The thing that immediately leapt out about the Sony DCR-SX43 is its attractive design. We especially liked how the handstrap colour matches the camcorder’s finish — it’s a small touch to be sure, but it really helps to make the DCR-SX43 stand out from the crowd. In addition to looking cool, the Sony DCR-SX43 is also impressively compact: it measures just 50x55x112mm and weighs 190g. If you’re looking for a camcorder-cum-fashion accessory that you can suavely pull out of your designer handbag, this is the model you’ve been waiting for.
For menu selection, Sony has stuck to its touch-screen interface, as opposed to a more traditional joystick configuration. Some people prefer Sony’s interface due to its similarity to the Nintendo DS or iPod Touch. Others swear by directional sticks, which tend to be a bit more reliable and cut down on LCD fingerprints. Personally, we get along well with both. If we have one caveat, it’s that the menu icons are a bit too close together. We occasionally pressed the home button when we were trying to scroll down, which got quite annoying. (Tip to Sony: next time include a stylus!)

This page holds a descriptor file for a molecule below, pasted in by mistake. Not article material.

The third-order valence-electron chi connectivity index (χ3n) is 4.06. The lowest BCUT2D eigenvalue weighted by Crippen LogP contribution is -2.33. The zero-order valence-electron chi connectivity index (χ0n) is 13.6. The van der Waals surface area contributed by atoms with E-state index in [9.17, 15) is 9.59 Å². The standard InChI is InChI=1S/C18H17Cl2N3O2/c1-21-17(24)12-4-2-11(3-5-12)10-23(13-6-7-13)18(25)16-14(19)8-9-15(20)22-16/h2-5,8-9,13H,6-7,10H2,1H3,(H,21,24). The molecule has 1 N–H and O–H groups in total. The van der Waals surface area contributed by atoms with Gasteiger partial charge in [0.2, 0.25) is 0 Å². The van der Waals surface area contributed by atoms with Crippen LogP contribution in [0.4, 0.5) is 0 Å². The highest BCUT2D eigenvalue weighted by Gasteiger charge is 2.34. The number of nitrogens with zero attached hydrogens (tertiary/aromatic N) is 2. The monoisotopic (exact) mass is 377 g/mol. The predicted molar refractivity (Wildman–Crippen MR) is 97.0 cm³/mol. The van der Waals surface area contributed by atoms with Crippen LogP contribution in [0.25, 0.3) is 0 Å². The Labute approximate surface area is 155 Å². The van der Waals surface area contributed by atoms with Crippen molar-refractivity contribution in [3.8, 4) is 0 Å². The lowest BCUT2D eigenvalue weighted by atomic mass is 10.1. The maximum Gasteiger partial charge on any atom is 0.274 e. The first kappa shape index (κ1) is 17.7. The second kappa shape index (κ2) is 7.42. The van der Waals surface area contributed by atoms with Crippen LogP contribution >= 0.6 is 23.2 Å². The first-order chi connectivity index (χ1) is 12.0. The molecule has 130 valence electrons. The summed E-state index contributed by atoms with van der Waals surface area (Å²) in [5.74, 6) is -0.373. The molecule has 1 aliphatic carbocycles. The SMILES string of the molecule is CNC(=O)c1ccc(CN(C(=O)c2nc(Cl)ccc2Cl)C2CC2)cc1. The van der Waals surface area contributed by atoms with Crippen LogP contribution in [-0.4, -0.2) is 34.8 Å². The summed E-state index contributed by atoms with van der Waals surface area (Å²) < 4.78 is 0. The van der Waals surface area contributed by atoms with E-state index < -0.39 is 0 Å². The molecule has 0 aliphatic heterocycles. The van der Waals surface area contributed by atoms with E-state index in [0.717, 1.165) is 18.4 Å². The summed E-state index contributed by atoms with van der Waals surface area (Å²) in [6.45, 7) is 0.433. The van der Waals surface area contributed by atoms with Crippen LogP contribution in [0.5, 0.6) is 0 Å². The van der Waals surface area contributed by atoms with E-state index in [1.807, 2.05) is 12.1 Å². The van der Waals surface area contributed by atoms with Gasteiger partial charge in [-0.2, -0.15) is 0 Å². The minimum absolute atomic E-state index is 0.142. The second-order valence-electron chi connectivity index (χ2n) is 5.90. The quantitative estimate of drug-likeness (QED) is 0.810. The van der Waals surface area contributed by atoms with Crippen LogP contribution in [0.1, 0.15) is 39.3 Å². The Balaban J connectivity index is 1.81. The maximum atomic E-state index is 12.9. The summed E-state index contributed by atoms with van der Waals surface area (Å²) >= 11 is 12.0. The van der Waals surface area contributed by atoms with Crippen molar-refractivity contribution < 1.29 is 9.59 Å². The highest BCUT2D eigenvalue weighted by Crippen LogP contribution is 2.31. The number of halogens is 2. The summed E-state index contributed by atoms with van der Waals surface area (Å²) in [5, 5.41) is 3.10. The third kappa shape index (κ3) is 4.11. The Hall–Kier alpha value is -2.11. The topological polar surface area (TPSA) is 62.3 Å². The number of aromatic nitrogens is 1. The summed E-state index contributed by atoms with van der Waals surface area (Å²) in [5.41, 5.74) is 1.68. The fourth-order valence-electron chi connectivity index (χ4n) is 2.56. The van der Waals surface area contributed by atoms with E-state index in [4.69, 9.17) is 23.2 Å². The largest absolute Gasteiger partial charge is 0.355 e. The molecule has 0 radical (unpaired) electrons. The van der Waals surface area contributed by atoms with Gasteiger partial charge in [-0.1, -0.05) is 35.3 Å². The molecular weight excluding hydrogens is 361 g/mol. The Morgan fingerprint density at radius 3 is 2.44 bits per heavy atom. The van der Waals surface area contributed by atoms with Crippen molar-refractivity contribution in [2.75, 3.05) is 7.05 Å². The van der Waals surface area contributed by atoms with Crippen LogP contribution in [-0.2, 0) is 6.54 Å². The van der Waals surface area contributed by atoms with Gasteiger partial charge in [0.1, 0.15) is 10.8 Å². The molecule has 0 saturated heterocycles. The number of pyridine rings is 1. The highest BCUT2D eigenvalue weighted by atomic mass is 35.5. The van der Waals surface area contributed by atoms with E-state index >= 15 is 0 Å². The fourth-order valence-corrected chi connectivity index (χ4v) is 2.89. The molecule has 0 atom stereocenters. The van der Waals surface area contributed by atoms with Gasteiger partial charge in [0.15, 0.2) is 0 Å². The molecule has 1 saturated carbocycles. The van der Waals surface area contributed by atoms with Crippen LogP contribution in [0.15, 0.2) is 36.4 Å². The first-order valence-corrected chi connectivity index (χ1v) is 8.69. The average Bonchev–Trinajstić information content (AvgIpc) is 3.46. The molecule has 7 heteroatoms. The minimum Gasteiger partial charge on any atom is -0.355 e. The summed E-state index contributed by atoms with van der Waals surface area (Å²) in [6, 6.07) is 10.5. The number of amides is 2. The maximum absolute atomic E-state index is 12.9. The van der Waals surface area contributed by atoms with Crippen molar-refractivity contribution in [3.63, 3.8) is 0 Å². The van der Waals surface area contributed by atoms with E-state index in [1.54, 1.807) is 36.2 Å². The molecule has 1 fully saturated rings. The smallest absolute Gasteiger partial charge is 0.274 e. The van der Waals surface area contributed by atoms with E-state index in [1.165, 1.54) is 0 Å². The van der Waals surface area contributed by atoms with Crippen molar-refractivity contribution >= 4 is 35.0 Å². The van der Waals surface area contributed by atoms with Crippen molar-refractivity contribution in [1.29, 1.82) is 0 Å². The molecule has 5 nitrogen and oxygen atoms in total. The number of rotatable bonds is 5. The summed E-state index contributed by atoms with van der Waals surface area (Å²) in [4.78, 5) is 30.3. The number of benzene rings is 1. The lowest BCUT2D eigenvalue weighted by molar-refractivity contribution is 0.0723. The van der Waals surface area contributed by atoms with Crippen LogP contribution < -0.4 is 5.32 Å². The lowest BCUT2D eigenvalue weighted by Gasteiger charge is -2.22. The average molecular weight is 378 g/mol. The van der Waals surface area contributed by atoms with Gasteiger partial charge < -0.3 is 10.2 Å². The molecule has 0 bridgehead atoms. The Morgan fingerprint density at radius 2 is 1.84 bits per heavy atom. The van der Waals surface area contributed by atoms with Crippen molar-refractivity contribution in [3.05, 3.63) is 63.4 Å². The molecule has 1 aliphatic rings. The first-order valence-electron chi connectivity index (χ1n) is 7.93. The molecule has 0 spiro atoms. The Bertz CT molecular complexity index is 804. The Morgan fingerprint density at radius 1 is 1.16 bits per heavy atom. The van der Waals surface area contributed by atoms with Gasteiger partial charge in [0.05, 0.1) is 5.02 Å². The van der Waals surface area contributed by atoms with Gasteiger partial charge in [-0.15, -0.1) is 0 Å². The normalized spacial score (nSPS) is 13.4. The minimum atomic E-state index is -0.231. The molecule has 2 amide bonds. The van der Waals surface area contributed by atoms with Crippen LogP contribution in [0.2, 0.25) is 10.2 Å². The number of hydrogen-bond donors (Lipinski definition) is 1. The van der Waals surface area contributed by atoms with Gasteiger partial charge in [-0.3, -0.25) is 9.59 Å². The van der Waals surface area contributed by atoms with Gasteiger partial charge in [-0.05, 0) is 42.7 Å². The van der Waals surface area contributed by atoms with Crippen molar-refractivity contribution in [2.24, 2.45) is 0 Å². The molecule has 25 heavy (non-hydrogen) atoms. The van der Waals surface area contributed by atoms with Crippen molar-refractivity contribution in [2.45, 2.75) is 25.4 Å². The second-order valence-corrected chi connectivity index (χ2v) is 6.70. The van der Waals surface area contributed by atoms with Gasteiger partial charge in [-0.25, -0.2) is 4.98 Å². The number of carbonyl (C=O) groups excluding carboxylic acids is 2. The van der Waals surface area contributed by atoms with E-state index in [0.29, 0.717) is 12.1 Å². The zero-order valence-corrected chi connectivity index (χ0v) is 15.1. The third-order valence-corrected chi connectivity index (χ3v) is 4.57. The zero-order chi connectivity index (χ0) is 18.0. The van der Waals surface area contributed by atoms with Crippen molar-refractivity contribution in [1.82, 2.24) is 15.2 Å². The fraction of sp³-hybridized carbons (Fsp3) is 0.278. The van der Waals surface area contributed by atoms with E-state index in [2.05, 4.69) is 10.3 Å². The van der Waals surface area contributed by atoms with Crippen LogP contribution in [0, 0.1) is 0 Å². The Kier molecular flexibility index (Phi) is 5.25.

As mentioned, the Sony DCR-SX43 comes with a 60x optical zoom lens, which is very powerful for a sub-$400 camcorder. By contrast, the Sanyo Xacti VPC-CG10 camcorder sports a 5x optical zoom — a massive 12 times weaker. The DCR-SX43’s 60x optical zoom allows you to capture close-ups of distant objects or people with zero loss in image quality. In other words, there’s no need to jog up and down the field at your kid’s soccer games (or whatever).
On the downside, keeping the camcorder steady at full zoom can be very challenging, especially for novices; we recommend investing in a tripod. The zoom is also quite sluggish, which means Dramatic Chipmunk video tributes are out of the question. Bummer.